A New Justice, Appointments, & In-State Tuition for Veterans
Each year, the General Assembly convenes in a joint legislative session to fill judicial seats throughout our state, including an opening on the South Carolina Supreme Court. In keeping with our constitutional responsibilities, my colleagues and I elected Judge George C. “Buck” James by acclamation to a term on the Supreme Court.
Currently, a committee comprised of legislators, citizens, and legal professionals accepts applications for open judicial positions, screens each applicant to verify their qualifications, and by a committee vote selects three finalists who vie for support among the 170-member General Assembly (both House and Senate members). My House colleges and I are currently debating a proposal on the House floor to lift the three-person limit currently placed on the screening committee. Eliminating this would allow all duly qualified individuals seeking to serve our state on the judiciary to compete. This good-government legislation has passed the House in previous years.
Recently the House Judiciary Committee passed a bill that would cause the State Superintendent of Education to be appointed by the Governor instead of elected by popular vote. This would increase the amount of accountability surrounding the office of the Superintendent of Education by allowing the Governor to directly oversee the delivery of public education to South Carolina’s children. Reforms like this deliver a better return to the taxpayer and real results for parents and students.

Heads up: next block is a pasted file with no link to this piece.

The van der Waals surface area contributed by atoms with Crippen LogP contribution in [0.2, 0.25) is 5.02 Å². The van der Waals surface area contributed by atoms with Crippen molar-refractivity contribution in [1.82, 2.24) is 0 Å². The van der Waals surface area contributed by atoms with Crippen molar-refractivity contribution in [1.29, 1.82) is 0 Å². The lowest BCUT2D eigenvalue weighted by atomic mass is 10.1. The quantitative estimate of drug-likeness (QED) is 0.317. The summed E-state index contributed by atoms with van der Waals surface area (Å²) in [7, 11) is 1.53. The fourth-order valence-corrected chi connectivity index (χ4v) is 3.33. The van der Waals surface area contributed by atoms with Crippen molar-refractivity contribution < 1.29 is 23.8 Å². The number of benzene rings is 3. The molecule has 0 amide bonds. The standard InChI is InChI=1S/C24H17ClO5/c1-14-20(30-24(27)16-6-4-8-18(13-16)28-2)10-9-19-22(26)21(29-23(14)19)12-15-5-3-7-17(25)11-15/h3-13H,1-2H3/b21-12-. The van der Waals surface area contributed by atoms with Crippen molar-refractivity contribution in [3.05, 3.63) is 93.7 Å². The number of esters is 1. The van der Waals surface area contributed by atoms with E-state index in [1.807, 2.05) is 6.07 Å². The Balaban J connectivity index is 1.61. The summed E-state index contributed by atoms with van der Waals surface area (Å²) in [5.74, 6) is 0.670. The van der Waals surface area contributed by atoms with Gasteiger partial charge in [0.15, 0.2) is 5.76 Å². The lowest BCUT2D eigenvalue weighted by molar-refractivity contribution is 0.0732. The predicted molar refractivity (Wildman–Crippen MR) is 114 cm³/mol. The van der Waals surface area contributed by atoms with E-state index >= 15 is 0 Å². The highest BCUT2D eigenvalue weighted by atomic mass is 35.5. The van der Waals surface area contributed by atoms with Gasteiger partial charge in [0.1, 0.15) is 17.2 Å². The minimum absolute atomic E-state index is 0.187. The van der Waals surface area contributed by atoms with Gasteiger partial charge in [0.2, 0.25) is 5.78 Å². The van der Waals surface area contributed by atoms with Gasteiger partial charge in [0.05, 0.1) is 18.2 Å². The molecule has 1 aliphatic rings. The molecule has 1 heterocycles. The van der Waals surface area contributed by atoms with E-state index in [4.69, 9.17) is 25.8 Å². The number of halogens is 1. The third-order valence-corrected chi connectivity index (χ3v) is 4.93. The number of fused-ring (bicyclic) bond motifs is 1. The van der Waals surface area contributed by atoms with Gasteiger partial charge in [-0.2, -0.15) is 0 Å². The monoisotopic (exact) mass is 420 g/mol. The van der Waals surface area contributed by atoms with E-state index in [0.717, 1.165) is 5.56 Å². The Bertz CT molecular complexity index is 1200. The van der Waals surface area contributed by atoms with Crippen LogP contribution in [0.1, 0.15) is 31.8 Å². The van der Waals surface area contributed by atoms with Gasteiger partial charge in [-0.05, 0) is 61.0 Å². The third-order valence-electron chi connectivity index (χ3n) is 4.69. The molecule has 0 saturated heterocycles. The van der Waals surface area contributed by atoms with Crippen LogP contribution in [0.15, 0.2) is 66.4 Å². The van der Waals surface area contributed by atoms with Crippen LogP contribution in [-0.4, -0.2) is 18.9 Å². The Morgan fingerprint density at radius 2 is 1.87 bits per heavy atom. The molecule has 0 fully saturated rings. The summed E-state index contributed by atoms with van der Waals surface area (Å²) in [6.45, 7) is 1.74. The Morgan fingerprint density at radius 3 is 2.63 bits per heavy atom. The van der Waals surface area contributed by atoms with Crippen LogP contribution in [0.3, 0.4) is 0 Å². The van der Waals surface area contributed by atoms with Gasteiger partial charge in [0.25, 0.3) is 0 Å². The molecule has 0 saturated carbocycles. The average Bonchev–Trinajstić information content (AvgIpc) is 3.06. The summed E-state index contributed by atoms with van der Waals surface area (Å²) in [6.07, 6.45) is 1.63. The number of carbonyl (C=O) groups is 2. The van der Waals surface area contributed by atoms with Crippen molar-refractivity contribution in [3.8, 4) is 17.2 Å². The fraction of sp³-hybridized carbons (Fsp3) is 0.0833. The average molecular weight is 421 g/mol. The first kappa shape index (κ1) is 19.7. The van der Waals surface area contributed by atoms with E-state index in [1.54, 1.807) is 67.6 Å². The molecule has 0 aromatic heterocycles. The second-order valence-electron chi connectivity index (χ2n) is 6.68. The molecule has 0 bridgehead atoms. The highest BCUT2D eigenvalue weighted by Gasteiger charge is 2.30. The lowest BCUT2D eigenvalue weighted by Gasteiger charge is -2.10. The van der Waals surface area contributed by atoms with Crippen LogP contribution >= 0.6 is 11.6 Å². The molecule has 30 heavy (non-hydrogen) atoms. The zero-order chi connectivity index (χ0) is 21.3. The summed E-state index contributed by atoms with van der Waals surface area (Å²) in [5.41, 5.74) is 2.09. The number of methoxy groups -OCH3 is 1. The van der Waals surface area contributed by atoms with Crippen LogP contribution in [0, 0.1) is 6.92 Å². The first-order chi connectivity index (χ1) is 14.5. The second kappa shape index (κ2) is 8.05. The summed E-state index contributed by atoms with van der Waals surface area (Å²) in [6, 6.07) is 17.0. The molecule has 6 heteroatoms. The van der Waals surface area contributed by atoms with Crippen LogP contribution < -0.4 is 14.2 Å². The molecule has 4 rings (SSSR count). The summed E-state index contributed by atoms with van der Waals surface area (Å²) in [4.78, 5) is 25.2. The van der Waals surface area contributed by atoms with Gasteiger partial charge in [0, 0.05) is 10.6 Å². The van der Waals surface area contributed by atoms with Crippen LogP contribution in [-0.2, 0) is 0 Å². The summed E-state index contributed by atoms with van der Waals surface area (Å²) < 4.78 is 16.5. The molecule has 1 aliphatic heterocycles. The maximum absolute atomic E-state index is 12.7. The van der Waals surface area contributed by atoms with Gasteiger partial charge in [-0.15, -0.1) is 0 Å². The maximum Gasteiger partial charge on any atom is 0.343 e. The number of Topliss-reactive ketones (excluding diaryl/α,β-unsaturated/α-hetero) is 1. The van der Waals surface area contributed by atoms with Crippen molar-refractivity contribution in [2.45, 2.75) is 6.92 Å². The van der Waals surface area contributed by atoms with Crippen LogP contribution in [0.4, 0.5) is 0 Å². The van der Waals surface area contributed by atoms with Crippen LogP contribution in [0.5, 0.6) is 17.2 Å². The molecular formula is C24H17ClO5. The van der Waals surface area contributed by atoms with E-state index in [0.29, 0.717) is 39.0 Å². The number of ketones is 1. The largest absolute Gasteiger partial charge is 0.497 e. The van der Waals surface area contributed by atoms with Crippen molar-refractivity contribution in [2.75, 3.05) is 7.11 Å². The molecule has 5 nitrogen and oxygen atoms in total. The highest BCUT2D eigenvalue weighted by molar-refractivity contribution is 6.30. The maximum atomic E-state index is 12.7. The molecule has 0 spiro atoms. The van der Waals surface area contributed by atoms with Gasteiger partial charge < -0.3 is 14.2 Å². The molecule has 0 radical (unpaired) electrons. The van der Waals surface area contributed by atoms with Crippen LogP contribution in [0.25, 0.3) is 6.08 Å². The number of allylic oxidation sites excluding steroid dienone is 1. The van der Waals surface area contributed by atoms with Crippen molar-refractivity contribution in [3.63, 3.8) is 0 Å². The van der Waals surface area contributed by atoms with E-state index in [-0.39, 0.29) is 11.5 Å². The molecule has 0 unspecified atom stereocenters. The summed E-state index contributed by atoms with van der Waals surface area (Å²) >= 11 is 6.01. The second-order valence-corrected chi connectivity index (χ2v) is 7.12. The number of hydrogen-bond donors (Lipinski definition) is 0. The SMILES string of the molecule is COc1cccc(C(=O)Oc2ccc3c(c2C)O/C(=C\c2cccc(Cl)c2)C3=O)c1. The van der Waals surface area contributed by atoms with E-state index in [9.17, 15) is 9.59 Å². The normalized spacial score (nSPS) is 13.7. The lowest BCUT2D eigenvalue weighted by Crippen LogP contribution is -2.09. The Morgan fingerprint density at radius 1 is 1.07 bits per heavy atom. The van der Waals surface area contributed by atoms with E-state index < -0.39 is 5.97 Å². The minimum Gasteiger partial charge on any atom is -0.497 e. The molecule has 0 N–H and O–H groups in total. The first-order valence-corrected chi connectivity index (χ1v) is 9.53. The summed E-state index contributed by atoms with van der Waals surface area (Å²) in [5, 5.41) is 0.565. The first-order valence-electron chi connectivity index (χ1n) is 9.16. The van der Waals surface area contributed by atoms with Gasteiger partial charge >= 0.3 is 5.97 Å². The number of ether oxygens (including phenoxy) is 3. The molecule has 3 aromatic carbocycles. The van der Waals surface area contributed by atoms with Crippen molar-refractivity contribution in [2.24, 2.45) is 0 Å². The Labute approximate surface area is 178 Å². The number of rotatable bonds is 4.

Another bill making its way through the legislative process would grant in-state tuition rates to any veteran (and his/her dependents) honorably discharged from the Armed Services of the United States. The bipartisan measure which waives the one-year residency waiting period has already passed out of full committee with a favorable report and amassed 68 co-sponsors from all corners of the state. Ours is a state with a rich history of honoring those who have served our nation, and this continues that fine tradition.
As always, thank you for the privilege of serving you in Columbia. If I can ever be of assistance to you, or if you have ideas on issues you want me to share with the rest of the General Assembly, please don’t hesitate to contact me.